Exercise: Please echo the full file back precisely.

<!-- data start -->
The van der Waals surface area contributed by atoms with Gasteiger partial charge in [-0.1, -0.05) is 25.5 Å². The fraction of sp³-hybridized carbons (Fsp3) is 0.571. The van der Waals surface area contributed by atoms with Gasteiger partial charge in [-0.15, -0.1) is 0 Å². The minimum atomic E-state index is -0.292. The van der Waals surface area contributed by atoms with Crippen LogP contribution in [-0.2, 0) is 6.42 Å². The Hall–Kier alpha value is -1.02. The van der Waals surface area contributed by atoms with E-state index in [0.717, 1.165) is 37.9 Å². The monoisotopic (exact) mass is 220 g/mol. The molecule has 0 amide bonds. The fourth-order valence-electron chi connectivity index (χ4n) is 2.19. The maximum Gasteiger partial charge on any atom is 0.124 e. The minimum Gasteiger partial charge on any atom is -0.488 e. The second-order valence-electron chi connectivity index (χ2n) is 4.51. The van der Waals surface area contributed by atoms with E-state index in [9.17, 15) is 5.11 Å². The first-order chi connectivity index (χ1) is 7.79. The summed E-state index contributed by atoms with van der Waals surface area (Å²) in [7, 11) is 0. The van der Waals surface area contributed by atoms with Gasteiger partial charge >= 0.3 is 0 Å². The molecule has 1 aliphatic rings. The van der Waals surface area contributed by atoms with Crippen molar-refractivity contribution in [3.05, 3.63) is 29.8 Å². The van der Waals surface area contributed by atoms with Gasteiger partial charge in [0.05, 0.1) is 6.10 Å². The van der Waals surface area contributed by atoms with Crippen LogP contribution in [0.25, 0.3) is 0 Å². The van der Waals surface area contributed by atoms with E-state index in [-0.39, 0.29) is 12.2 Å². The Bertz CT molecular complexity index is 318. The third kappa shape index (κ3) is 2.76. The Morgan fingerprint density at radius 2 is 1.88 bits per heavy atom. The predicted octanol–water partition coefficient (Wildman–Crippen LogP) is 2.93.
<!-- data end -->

The van der Waals surface area contributed by atoms with Gasteiger partial charge in [-0.1, -0.05) is 25.5 Å². The fraction of sp³-hybridized carbons (Fsp3) is 0.571. The van der Waals surface area contributed by atoms with Gasteiger partial charge in [-0.15, -0.1) is 0 Å². The minimum atomic E-state index is -0.292. The van der Waals surface area contributed by atoms with Crippen LogP contribution in [-0.2, 0) is 6.42 Å². The Hall–Kier alpha value is -1.02. The van der Waals surface area contributed by atoms with E-state index in [0.717, 1.165) is 37.9 Å². The monoisotopic (exact) mass is 220 g/mol. The molecule has 0 amide bonds. The fourth-order valence-electron chi connectivity index (χ4n) is 2.19. The maximum Gasteiger partial charge on any atom is 0.124 e. The minimum Gasteiger partial charge on any atom is -0.488 e. The second-order valence-electron chi connectivity index (χ2n) is 4.51. The van der Waals surface area contributed by atoms with E-state index in [9.17, 15) is 5.11 Å². The first-order chi connectivity index (χ1) is 7.79. The summed E-state index contributed by atoms with van der Waals surface area (Å²) in [7, 11) is 0. The van der Waals surface area contributed by atoms with Gasteiger partial charge >= 0.3 is 0 Å². The molecule has 1 aliphatic rings. The van der Waals surface area contributed by atoms with Crippen molar-refractivity contribution in [3.05, 3.63) is 29.8 Å². The van der Waals surface area contributed by atoms with Gasteiger partial charge in [0.05, 0.1) is 6.10 Å². The van der Waals surface area contributed by atoms with Crippen LogP contribution in [0.25, 0.3) is 0 Å². The van der Waals surface area contributed by atoms with E-state index in [-0.39, 0.29) is 12.2 Å². The Bertz CT molecular complexity index is 318. The third kappa shape index (κ3) is 2.76. The Morgan fingerprint density at radius 2 is 1.88 bits per heavy atom. The predicted octanol–water partition coefficient (Wildman–Crippen LogP) is 2.93.